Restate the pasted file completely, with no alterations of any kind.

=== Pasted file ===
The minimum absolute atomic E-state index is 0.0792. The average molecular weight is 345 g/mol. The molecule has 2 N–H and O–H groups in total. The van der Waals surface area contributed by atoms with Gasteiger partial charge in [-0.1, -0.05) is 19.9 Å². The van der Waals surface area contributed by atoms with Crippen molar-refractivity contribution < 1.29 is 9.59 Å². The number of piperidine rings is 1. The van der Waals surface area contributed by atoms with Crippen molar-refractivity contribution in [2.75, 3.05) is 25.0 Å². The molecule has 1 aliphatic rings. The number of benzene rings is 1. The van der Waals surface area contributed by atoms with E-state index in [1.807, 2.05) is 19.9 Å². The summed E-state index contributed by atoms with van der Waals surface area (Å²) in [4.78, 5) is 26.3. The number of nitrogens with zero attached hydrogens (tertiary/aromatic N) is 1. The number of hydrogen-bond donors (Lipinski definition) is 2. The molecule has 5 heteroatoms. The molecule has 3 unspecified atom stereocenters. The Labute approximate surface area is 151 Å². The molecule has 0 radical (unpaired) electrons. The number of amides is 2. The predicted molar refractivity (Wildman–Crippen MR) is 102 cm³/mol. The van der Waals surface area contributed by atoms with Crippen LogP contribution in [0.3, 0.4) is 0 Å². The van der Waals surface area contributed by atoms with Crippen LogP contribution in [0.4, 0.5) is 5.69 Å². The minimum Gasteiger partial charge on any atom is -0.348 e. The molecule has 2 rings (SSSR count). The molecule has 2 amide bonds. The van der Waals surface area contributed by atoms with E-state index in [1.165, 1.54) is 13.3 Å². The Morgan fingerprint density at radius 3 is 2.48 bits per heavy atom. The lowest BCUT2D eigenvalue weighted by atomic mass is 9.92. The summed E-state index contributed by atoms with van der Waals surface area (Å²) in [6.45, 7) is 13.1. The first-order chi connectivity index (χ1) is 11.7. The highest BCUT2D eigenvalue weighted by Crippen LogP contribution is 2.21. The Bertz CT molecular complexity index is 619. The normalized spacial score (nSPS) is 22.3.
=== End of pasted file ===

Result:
The minimum absolute atomic E-state index is 0.0792. The average molecular weight is 345 g/mol. The molecule has 2 N–H and O–H groups in total. The van der Waals surface area contributed by atoms with Gasteiger partial charge in [-0.1, -0.05) is 19.9 Å². The van der Waals surface area contributed by atoms with Crippen molar-refractivity contribution < 1.29 is 9.59 Å². The number of piperidine rings is 1. The van der Waals surface area contributed by atoms with Crippen molar-refractivity contribution in [2.75, 3.05) is 25.0 Å². The molecule has 1 aliphatic rings. The number of benzene rings is 1. The van der Waals surface area contributed by atoms with E-state index in [1.807, 2.05) is 19.9 Å². The summed E-state index contributed by atoms with van der Waals surface area (Å²) in [4.78, 5) is 26.3. The number of nitrogens with zero attached hydrogens (tertiary/aromatic N) is 1. The number of hydrogen-bond donors (Lipinski definition) is 2. The molecule has 5 heteroatoms. The molecule has 3 unspecified atom stereocenters. The Labute approximate surface area is 151 Å². The molecule has 0 radical (unpaired) electrons. The number of amides is 2. The predicted molar refractivity (Wildman–Crippen MR) is 102 cm³/mol. The van der Waals surface area contributed by atoms with Crippen LogP contribution in [0.3, 0.4) is 0 Å². The van der Waals surface area contributed by atoms with Crippen LogP contribution in [0.4, 0.5) is 5.69 Å². The minimum Gasteiger partial charge on any atom is -0.348 e. The molecule has 2 rings (SSSR count). The molecule has 2 amide bonds. The van der Waals surface area contributed by atoms with E-state index in [1.165, 1.54) is 13.3 Å². The Morgan fingerprint density at radius 3 is 2.48 bits per heavy atom. The lowest BCUT2D eigenvalue weighted by atomic mass is 9.92. The summed E-state index contributed by atoms with van der Waals surface area (Å²) in [6.45, 7) is 13.1. The first-order chi connectivity index (χ1) is 11.7. The highest BCUT2D eigenvalue weighted by Crippen LogP contribution is 2.21. The Bertz CT molecular complexity index is 619. The normalized spacial score (nSPS) is 22.3.